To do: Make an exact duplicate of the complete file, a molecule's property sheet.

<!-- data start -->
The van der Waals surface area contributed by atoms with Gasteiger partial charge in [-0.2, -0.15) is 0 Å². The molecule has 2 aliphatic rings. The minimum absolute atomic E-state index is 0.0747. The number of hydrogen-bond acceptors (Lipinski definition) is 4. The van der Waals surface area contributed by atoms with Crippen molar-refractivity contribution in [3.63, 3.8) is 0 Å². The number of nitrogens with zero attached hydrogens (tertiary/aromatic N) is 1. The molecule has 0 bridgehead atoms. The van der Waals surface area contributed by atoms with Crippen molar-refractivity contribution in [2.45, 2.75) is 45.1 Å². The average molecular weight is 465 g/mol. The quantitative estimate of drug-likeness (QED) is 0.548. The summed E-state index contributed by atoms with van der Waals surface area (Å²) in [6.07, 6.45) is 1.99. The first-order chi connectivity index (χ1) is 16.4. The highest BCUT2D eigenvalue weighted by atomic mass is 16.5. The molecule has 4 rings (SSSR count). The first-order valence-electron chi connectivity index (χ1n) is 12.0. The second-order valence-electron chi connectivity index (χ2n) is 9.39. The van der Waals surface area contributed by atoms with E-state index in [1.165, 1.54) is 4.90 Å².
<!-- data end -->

The van der Waals surface area contributed by atoms with Gasteiger partial charge in [-0.2, -0.15) is 0 Å². The molecule has 2 aliphatic rings. The minimum absolute atomic E-state index is 0.0747. The number of hydrogen-bond acceptors (Lipinski definition) is 4. The van der Waals surface area contributed by atoms with Crippen molar-refractivity contribution in [3.63, 3.8) is 0 Å². The number of nitrogens with zero attached hydrogens (tertiary/aromatic N) is 1. The molecule has 0 bridgehead atoms. The van der Waals surface area contributed by atoms with Crippen molar-refractivity contribution in [2.45, 2.75) is 45.1 Å². The average molecular weight is 465 g/mol. The quantitative estimate of drug-likeness (QED) is 0.548. The summed E-state index contributed by atoms with van der Waals surface area (Å²) in [6.07, 6.45) is 1.99. The first-order chi connectivity index (χ1) is 16.4. The highest BCUT2D eigenvalue weighted by atomic mass is 16.5. The molecule has 4 rings (SSSR count). The first-order valence-electron chi connectivity index (χ1n) is 12.0. The second-order valence-electron chi connectivity index (χ2n) is 9.39. The van der Waals surface area contributed by atoms with E-state index in [1.165, 1.54) is 4.90 Å².